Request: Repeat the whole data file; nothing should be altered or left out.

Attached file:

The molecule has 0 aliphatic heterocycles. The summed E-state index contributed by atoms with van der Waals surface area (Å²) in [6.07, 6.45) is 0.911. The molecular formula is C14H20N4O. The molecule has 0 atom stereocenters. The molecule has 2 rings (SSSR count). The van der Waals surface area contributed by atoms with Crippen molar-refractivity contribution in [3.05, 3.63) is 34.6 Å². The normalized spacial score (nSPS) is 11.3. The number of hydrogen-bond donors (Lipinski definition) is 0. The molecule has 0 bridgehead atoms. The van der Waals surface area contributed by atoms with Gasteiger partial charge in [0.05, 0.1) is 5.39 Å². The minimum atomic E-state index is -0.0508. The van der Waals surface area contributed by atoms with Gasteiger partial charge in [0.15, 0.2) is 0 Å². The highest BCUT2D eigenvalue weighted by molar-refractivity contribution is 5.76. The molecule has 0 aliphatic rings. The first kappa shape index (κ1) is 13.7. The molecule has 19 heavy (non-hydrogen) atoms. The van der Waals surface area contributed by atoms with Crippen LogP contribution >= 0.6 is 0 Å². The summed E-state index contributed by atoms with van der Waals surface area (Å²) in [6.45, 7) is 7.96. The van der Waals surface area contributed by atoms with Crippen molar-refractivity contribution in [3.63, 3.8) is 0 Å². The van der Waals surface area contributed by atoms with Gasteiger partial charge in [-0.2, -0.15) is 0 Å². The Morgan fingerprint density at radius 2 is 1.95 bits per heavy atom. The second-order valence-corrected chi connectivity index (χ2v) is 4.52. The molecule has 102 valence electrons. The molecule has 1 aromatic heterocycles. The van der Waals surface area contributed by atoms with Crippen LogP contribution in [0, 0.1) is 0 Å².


The molecule has 0 aliphatic heterocycles. The summed E-state index contributed by atoms with van der Waals surface area (Å²) in [6.07, 6.45) is 0.911. The molecular formula is C14H20N4O. The molecule has 0 atom stereocenters. The molecule has 2 rings (SSSR count). The van der Waals surface area contributed by atoms with Crippen molar-refractivity contribution in [3.05, 3.63) is 34.6 Å². The normalized spacial score (nSPS) is 11.3. The number of hydrogen-bond donors (Lipinski definition) is 0. The molecule has 0 bridgehead atoms. The van der Waals surface area contributed by atoms with Gasteiger partial charge in [0.05, 0.1) is 5.39 Å². The minimum atomic E-state index is -0.0508. The van der Waals surface area contributed by atoms with Gasteiger partial charge in [0.15, 0.2) is 0 Å². The highest BCUT2D eigenvalue weighted by molar-refractivity contribution is 5.76. The molecule has 0 aliphatic rings. The first kappa shape index (κ1) is 13.7. The molecule has 19 heavy (non-hydrogen) atoms. The van der Waals surface area contributed by atoms with Crippen LogP contribution >= 0.6 is 0 Å². The summed E-state index contributed by atoms with van der Waals surface area (Å²) in [6.45, 7) is 7.96. The van der Waals surface area contributed by atoms with Crippen molar-refractivity contribution in [3.63, 3.8) is 0 Å². The van der Waals surface area contributed by atoms with Gasteiger partial charge in [-0.2, -0.15) is 0 Å². The Morgan fingerprint density at radius 2 is 1.95 bits per heavy atom. The second-order valence-corrected chi connectivity index (χ2v) is 4.52. The molecule has 102 valence electrons. The molecule has 1 aromatic heterocycles. The van der Waals surface area contributed by atoms with Crippen LogP contribution in [0, 0.1) is 0 Å².